Urian Windwright then sent Darmon forth to summon the twins, Korak and
Anwyn. For the Sky King, Master Korak built four mighty halls in the clouds
and mountain peaks to house the winds, and chains to hold them. From these
halls, Blessed Anwyn made homes, with furs and fires and splendid feasts.
Urian now resides in these four halls, moving from one to the next,
unchaining his winds for a while when he sees fit, knowing that the
North and East seek to scour the earth, and the South and West seek to
give succor. It is said that two of the halls are in caves atop the tallest
mountains in the North and South of the world, and should any be foolish
or brave enough to climb these peaks, he might find Urian Windwright or,
at the least, one of the winds bound in mighty adamant chains forged by
Master Korak. And in the highest clouds of the East and West, one might
find two more halls, and in them imprisoned those winds. But in all four
halls one thing is assured – winds that were once a part of the Sky King are
shackled, yearning to be free.
Let us never forget, therefore, that Radiant Urian, who cherishes freedom,
so loved the mortal races that he pulled from himself the most vital part
and enslaved it to be our servant; we must forever honor this sacrifice.
Urian is the god of the sky, the sun, the moon, the stars, the winds,
freedom, and salvation. His voice is heard in thunder, and his
countenance is seen in lightning. To most, he is the father of storms,
though all agree that rains come from Shalimyr, the waters.
In the animal kingdom he is associated with no animal more than the eagle,
though all of the beasts of the feather are referred to as his children and
wards of his domain. Among more magical creatures, he is associated with
the griffin, which is part eagle and was born of his servant.
Urian is ardently worshipped by primitive people everywhere, and has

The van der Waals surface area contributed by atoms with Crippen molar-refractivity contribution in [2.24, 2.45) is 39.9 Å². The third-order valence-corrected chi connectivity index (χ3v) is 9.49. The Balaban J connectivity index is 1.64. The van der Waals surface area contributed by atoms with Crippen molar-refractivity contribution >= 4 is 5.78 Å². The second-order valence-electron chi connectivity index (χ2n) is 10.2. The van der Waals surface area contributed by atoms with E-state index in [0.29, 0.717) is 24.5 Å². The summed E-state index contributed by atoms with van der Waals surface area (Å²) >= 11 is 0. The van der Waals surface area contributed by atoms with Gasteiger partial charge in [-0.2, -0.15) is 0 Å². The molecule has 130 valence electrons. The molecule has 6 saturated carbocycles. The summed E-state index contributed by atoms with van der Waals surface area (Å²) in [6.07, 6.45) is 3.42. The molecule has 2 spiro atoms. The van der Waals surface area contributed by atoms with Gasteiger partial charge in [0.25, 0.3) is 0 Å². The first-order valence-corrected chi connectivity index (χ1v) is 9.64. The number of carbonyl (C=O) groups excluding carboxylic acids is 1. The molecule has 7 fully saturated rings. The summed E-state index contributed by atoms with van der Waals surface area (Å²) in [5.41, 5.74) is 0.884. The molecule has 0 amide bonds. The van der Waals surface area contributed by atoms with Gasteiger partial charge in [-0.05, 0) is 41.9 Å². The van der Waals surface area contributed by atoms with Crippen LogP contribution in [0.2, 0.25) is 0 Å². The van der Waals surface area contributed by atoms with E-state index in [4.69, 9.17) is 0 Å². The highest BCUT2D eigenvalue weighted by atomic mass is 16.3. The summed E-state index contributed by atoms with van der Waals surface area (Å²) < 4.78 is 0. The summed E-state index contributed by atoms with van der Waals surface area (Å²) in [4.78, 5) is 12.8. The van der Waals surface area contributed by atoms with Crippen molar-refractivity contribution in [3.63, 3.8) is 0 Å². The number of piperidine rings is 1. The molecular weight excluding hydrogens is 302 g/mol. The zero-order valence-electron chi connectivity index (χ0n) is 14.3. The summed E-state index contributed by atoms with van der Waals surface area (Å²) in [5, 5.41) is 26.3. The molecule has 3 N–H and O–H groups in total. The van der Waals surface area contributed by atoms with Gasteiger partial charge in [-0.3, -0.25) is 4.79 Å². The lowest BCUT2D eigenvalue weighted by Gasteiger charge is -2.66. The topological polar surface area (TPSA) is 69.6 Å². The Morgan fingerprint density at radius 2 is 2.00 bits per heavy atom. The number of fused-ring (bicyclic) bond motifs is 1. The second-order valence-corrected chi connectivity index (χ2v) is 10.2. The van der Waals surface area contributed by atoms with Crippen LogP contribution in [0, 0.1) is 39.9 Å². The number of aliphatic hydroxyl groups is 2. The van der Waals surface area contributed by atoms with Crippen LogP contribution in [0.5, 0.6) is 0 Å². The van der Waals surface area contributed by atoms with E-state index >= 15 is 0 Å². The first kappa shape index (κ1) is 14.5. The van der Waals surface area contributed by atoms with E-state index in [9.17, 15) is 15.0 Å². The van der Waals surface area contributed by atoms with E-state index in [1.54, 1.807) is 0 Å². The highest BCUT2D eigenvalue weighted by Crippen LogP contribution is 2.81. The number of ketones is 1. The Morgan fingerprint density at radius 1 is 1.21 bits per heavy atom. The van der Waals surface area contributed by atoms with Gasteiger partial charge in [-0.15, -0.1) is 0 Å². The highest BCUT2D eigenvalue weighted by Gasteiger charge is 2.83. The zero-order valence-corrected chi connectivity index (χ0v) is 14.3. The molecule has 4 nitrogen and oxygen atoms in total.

among them more names than can be counted. The odds are very
good that barbarians and nomad societies worship Urian, or some
aspect of Urian (like the sun, stars, or lightning), under some name of
their own devising. Among those who understand Urian’s place in the
pantheon, he is most often worshipped by the elves, who love his stars
and the moon, and by humans and halflings, who love his sun and sky.
Subterranean races care little for Urian.
Urian is neutral good.
In icons, Urian is shown as a mighty old man, with a great white beard
made from the winds and wild hair that shines with lightning. In his eyes
are stars and the moon, and when his mouth is open it shines with the light
of the sun. He is sometimes shown with four beasts behind him on leashes
of chain – the four winds, two of which are shown to be snarling, fierce
beasts, and two of which are shown to be placid and kindly.
When represented symbolically, Urian’s faith is summoned visually with an
orb, half gold, half silver; the gold half casts off the golden rays of the sun.
This symbol is worn by the Urianath, particularly those of his church. In
times of haste when such symbols are not possible, this symbol is made as
just a simple orb fl anked by four lines – the winds.
This is a hasty symbol and will not be used if the more formal symbol is